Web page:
Airline Groups Oppose Obama's Budget Plan

The Air Transport Association of America (ATA), the industry trade organization for the leading U.S. airlines, earlier this week called on lawmakers to oppose the President Obama's proposals to impose a new departure tax on every flight and to triple the passenger security tax to reduce the deficit. Airline groups maintain that hiking aviation taxes would hurt economic recovery, further burden airlines and customers, and cost jobs.

The measures included in the President's proposal would raise the passenger security fee from its current rate of $5 to $10 per round trip to $15 by 2017 and impose a $100 per flight surcharge to help pay for air traffic control.

“We oppose any new taxes on airlines or their passengers,” says ATA President and CEO Nicholas E. Calio. “We already pay more than our fair share of taxes – more than the alcohol and tobacco industries, whose products are taxed at levels to discourage their use. Today, taxes and fees on a typical $300 round-trip ticket already account for more than $60 of the total cost.”

The airline industry’s non-income tax burden has grown from $3.7 billion in 1993 to approximately $17 billion today. In 2010, a year in which the entire industry’s profit was under $4 billion, U.S. airlines and their passengers contributed $3.4 billion in taxes and fees to the Department of Homeland Security, including $2 billion in taxes and fees to the Transportation Security Administration (TSA).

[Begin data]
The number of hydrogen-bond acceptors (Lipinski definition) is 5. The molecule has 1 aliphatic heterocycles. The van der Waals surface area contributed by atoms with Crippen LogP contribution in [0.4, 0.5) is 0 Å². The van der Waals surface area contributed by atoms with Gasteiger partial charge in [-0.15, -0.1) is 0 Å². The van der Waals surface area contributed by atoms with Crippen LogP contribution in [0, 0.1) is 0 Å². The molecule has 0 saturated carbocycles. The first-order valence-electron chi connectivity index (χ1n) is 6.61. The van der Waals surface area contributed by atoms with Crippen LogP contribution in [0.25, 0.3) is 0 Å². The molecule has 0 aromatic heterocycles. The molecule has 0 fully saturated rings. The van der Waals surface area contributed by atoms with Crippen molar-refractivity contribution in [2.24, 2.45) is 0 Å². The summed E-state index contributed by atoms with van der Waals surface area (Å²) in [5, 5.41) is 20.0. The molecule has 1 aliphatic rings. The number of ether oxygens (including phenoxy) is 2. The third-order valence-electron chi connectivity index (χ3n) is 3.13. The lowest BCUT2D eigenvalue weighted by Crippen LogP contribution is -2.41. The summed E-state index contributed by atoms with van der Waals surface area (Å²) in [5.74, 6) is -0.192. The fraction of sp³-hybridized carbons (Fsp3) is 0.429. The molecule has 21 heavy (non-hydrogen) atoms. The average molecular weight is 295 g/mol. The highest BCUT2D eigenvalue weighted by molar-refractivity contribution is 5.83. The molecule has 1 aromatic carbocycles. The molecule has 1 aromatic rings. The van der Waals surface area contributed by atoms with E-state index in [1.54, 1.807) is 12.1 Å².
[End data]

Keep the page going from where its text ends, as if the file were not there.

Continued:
“Since 9/11, the U.S. airline industry has lost $55 billion and 160,000 jobs – over a third of its workforce. Adding to that burden is not “reform,” it is a jobs eliminator. The President’s proposals will significantly impact traveling consumers and give yet another leg up to U.S. carriers’ foreign competitors. We should advance a tax policy that encourages air service to grow, not contract,” adds Calio. “Airlines are critical to the nation’s economic health. Commercial aviation drives more than $1 trillion in economic activity and more than 5 percent of U.S. gross domestic product each year – and is responsible for more than 10 million jobs. Every 100 airline jobs support about 388 jobs outside of the industry.”